Saussure pointed to that language is mistakenly thought of as a matching of a thing to a name. To him the link is between a concept (signified) and a sound pattern (signifier). The signified is its meaning and the signifier is the “container”. The two together makes the linguistic sign.
The linguistic sign has two characteristics. One is that the link between signified and signifier is arbitrary. There is no natural link or reason that the concept should connected to its “container”. Secondly, the signifier is linear temporally and physically. It is a thing in its own right.
Furthermore, the value of a sign is summarised thus:
A language is a system in which all elements fit together, and in which the value of any one element depends on the simultaneous coexistence of all the others.
And so, “in the language itself, there are only differences“.
Reference: Course in General Linguistics, Saussure.
About 85% of words in the English language are from three languages – Germanic, French and Latin. 12% are from Greek and other minor languages like Chinese and Japanese. About 4% are proper names.
Different languages had influence on English at different periods in history. Latin was the language of the Church. French came with the Norman conquest, etc.
Finally, these numbers are counting types (dictionary-like count of entries of words) and not actual usage of words (frequencies of individual words).
One of the reasons (there are many reason but this is just one) why we would like to change an active sentence into a passive one is because we would like to bring the object of the sentence into focus. Consider these sentences:
- My brother was hit by a car.
- A car hit my brother.
The focus on my brother is far more important than that of the car. So it would seem logical to put my brother in the subject position of the sentence, as in 1. The subject position should be seen as being reserved for more important information, or be the focus of the sentence. So if the sentence becomes a passive structure let it be so if it is appropriate. But when the choice of active or passive is an equally valid one, choose the active. The active is usually clearer and more efficient.
In any English sentence there are either zero, one, two or three actants.
Actants are the “participants” of the sentence. They are either people or things. In (1) below the action of “to rain” itself is the “zero” actant.
(1) It is raining.
“It” is the dummy subject.
In (2) and (3) the subjects “Peter” and “Charlene” are the actants respectively.
(2) Peter is swimming.
(3) Charlene is a teacher.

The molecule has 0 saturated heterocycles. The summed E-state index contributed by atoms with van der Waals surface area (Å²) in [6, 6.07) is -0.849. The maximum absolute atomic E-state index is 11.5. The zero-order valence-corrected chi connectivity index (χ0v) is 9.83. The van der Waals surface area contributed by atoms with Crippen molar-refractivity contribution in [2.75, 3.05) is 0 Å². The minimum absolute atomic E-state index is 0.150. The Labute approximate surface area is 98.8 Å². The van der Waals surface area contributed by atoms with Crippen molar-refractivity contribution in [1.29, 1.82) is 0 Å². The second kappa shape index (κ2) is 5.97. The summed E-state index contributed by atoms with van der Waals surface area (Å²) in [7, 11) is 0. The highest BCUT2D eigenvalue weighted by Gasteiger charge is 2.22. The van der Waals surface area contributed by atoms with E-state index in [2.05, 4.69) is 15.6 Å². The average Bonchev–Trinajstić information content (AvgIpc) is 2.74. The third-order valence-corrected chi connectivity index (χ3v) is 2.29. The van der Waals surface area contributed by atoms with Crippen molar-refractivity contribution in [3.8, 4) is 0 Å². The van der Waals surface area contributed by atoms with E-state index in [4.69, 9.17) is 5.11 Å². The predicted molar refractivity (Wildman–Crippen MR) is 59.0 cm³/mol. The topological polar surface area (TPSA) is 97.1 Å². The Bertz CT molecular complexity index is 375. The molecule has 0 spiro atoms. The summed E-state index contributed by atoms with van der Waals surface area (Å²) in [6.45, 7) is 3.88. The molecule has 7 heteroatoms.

In (2) the act itself is performed by the subject “he”. In (3) “Charlene” and “the teacher” are one and the same person. Only one actant is involved in the description of the situation. In (4) and (5) below there are two actants. In (4) they are “Dave” and “the ball”. In (5) they are “the people” and “Hilary”. Since “Hilary” and “he president” are one and the same person we do not count the president as an actant.
(4) Dave kicked the ball.
(5) The people made Hilary the president.
In (6) we have three actants.
(6) Tony gave Leslie a presnet.
They are “Tony”, “Leslie” and “a present”.
Technically, it is possible to have more actants (and more than likely some languages do) but in English our limit seems to be three. More complex sentences will be simple sentences in disguise.
Lexicogrammar is not a word you hear much but those of a certain following – cognitive linguists, functional grammarians, etc – use this word to describe what is traditionally call vocabulary and grammar as one system rather than being two separate systems.
As a researcher in prepositions this is a big deal. It means I (can) treat prepositions as vocabulary, requiring them to be learnt by students when before they were and still are somewhat relegated to the category of grammar. Vocabulary and grammar should not be studied separately. Vocabulary are not individual words to be studied, or looked up when you don’t know the word. Vocabulary only have full function within a sentence, and shine bright within the context of use within communication. Certainly, in Saussurean linguistics the signifier/signified duality of words are an important and enlightening feature. But words are best understood in communicative units, namely sentences. And Saussure will not have argued against that. In fact he argued for it.
Undoubtedly dictionaries are useful tools. But they generally push the learner to think of words as separate objects with separate meanings. Good dictionaries will give plenty of examples of usage but students will generally use the cheapest or most handy dictionary at hand. Today this is the smartphone dictionary and translator. Rarely do they give examples. And for most of the time they give one translation to one word, suppressing the multiple nuanced (often schematically-related) meanings that most words have. I shall talk about this point in another post.